Monthly Archives - October 2016

Distribution and prevalence of malaria parasites among long-tailed macaques (Macaca fascicularis) in regional populations across Southeast Asia

Abstract

Background: Plasmodium knowlesi and Plasmodium cynomolgi are two malaria parasites naturally transmissible between humans and wild macaque through mosquito vectors, while Plasmodium inui can be experimentally trans‐ mitted from macaques to humans. One of their major natural hosts, the long-tailed macaque (Macaca fascicularis), is host to two other species of Plasmodium (Plasmodium fieldi and Plasmodium coatneyi) and is widely distributed in Southeast Asia. This study aims to determine the distribution of wild macaques infected with malarial parasites by examining samples derived from seven populations in five countries across Southeast Asia. Methods: Plasmodium knowlesi, P. cynomolgi, P. coatneyi, P. inui and P. fieldi, were detected using nested PCR assays in DNA samples from 276 wild-caught long-tailed macaques. These samples had been derived from macaques captured at seven locations, two each in the Philippines (n = 68) and Indonesia (n = 70), and one each in Cambodia (n = 54), Singapore (n = 40) and Laos (n = 44). The results were compared with previous studies of malaria parasites in long- tailed macaques from other locations in Southeast Asia. Fisher exact test and Chi square test were used to examine the geographic bias of the distribution of Plasmodium species in the  macaque populations.

Results: Out of 276 samples tested, 177 were Plasmodium-positive, with P. cynomolgi being the most common and widely distributed among all long-tailed macaque populations (53.3 %) and occurring in all populations examined, followed by P. coatneyi (20.4 %), P. inui (12.3 %), P. fieldi (3.4 %) and P. knowlesi (0.4 %). One P. knowlesi infection was detected in a macaque from Laos, representing the first documented case of P. knowlesi in wildlife in Laos. Chi square test showed three of the five parasites (P. knowlesi, P. coatneyi, P. cynomolgi) with significant bias in prevalence towards macaques from Malaysian Borneo, Cambodia, and Southern Sumatra, respectively.

Conclusions: The prevalence of malaria parasites, including those that are transmissible to humans, varied among all sampled regional populations of long-tailed macaques in Southeast Asia. The new discovery of P. knowlesi infection in Laos, and the high prevalence of P. cynomolgi infections in wild macaques in general, indicate the strong need of public advocacy in related countries.

Keywords: Plasmodium knowlesi, Plasmodium cynomolgi, Macaca fascicularis, Geographic distribution, Biased infection rate

Read full article here: 2016_malaria-article

Authors “Xinjun Zhang1 , Khamisah Abdul Kadir2 , Leslie Fabiola Quintanilla‑Zariñan1 , Jason Villano3 , Paul Houghton4 , Hongli Du5 , Balbir Singh2* and David Glenn Smith1*”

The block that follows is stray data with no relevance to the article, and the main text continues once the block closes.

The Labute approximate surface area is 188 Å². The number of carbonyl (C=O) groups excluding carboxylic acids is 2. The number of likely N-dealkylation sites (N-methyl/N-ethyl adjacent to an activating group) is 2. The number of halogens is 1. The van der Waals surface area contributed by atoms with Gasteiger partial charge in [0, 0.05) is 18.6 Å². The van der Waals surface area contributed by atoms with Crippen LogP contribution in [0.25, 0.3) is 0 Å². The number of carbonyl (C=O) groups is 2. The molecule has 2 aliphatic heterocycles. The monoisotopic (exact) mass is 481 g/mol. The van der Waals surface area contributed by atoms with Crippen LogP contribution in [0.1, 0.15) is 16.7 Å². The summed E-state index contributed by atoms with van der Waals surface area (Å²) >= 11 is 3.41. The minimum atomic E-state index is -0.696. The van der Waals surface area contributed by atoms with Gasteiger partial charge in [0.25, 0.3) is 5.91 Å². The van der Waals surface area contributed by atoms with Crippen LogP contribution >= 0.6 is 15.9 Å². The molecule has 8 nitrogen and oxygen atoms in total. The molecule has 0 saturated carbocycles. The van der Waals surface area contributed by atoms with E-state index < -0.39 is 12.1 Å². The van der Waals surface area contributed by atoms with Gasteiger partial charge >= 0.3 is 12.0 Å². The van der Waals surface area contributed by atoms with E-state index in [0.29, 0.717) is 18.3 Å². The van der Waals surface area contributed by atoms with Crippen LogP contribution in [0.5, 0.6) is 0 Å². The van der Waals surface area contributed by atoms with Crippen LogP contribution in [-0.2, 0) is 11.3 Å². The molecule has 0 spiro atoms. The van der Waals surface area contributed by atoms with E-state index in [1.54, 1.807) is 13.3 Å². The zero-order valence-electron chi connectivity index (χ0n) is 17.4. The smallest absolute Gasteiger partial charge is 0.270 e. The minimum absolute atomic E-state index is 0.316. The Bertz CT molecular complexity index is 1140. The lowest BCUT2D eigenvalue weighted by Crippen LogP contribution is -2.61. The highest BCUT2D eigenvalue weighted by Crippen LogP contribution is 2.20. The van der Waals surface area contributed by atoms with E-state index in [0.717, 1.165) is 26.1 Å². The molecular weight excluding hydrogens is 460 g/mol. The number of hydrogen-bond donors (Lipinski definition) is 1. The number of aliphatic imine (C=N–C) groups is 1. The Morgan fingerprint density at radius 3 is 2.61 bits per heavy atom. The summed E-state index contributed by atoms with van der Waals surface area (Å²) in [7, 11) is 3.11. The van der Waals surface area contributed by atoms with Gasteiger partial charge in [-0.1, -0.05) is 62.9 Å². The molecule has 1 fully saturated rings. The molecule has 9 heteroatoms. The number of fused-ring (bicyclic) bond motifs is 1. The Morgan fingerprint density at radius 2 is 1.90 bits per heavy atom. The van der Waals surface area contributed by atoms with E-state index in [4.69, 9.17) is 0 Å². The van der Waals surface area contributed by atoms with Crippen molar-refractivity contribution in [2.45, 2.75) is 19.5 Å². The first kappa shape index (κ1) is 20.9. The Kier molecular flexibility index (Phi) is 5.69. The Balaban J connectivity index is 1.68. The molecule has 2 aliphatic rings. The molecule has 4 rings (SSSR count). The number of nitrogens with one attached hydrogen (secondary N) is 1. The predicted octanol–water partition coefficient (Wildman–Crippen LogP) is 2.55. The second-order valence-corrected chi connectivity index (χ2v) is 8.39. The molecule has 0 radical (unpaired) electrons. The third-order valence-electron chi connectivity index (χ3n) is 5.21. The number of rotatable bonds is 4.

Genetic Testing for Non-human Primates

The Kanthaswamy DNA Laboratory (KDL) at Arizona State University in collaboration with Primate Products, Inc. (PPI) is pleased to announce our new Genetic Testing Program. Working with state of the art technology, including Next Generation Sequencing platforms, the following genetic testing services are now currently being offered:

ABO Blood Phenotyping

Knowledge of the ABO blood type is used for metabolism studies and stem cell research as well as for recipient matching in blood transfusion and tissue/organ transplantation studies.

Kinship

Primate breeders today have a limited male to female ratio. Juvenile growing groups are usually formed from related cohorts. Including related animals in a trial can bias the study’s results. This test estimates the relatedness/kinship between any one animal and any number of other animals. This is particularly of interest for multiple or specific import groups coming from one breeder. This test compares any single animal to all other animals in an import group multiple import groups of animals up to first cousin, or 1/8 relatedness.

Regional Origin and Ancestry

Animals of different ancestry and geographic regions can have genetic differences. These differences can cause varying responses to experimental factors and can confound study results. This test determines the geographic origin of the animals in question.

Hybridization

Animals may have admixed ancestry because they were derived from hybrid zones. For example, rhesus (Macaca mulatta) and cynomogus macaques (M. fascicularis) individuals originating from Indochina may exhibit varying degrees of rhesus and cynomolgus heritage because of hybridization between these species. Our test estimates the percentage of genome that is attributable to each species.